This dissertation study provided mainstream teachers in a reservation border town community with experiences that moved them towards Mohawk cultural competency through participatory action research. This study is intended to further the efforts towards creating inclusive schools that more fully support Native students. Specifically, the research documents how a group of Native and non-Native educators envisioned and developed Mohawk cultural competency professional development. One aspect of the research was to study the interactions between Native and non-Native stakeholders in an effort to make the Mohawk community and mainstream schooling more understandable to one another.
Similar to national statistics, Mohawk students in the Farmingdale Central School District scored lower on standardized measures of achievement and had a significantly higher drop-out rate when compared with their non-Native counterparts. Research suggests that teachers' lack of cultural knowledge and understanding may be a critical factor in Native students' academic underachievement. While challenges exist in creating effective professional development, well-developed programs have been shown to help establish more trusting relationships between schools and Native communities. However, university and school-based programs in cultural competency need to be expanded to meet student needs. This research project fills this gap in the research and field of education.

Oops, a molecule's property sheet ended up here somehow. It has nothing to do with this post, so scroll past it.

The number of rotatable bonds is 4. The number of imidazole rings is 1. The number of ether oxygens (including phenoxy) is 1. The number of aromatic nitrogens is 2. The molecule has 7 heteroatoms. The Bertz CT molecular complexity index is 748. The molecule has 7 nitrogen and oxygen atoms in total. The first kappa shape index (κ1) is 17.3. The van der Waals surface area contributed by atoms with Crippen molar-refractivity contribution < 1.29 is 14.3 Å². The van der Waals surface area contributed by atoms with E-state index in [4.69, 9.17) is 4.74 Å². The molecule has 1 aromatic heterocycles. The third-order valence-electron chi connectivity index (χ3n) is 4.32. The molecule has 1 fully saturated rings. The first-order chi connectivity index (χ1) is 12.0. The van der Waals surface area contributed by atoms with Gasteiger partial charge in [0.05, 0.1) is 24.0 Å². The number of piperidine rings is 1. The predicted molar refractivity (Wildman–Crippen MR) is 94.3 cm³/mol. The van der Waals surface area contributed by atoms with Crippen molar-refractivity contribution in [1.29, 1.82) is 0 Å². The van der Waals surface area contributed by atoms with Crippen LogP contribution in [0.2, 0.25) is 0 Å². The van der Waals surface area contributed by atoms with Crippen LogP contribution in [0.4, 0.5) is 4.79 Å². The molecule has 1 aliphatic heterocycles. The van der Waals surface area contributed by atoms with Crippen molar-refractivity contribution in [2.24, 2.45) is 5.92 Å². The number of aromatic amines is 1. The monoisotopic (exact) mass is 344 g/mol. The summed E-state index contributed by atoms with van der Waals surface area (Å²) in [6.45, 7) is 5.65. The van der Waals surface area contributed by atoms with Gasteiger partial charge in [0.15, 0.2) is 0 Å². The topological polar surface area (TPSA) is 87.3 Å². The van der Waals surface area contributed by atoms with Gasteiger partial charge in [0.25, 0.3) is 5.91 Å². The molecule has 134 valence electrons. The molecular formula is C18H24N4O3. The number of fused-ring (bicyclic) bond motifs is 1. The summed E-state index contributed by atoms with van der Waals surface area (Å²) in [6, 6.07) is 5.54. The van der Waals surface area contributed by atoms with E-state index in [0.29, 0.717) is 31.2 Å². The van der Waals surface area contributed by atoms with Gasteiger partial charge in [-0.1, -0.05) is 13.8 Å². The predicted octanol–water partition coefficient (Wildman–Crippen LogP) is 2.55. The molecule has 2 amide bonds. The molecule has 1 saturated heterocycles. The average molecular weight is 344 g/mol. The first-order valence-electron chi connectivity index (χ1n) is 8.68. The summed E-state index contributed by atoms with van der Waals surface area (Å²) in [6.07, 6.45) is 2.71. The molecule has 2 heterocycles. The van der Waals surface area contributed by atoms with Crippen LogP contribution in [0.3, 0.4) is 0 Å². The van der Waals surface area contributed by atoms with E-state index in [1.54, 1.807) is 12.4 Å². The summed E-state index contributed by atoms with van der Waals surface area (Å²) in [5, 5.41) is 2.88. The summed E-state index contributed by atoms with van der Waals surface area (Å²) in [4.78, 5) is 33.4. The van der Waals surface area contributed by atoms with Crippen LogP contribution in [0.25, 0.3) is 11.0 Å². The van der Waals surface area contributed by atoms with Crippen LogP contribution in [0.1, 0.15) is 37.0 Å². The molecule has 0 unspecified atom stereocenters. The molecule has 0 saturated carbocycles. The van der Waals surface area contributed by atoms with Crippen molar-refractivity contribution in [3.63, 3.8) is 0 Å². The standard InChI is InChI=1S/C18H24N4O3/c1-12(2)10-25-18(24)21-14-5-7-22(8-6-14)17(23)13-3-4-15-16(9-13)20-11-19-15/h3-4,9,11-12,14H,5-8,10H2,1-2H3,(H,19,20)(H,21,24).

In order to examine and address the cultural disconnect between the Mohawk community and this off-reservation school district, ethnographic, qualitative research methodologies including in-depth interviewing, participant observation, focus group, qualitative survey, and document analysis were utilized. The project culminated with the production of a professional development program intended for district implementation. This research study also developed a model for cultural competency professional development entitled the Developmental Trajectory of Understanding, with implications for other schools serving Native students.
|School:||University of Rochester|
|School Location:||United States -- New York|
|Source:||DAI-A 71/03, Dissertation Abstracts International|
|Subjects:||Bilingual education, Teacher education, Curriculum development, Native American studies|
|Keywords:||Culturally relevant pedagogy, Indigenous education, Mohawk, Native American education, Non-Native teachers, Professional development|
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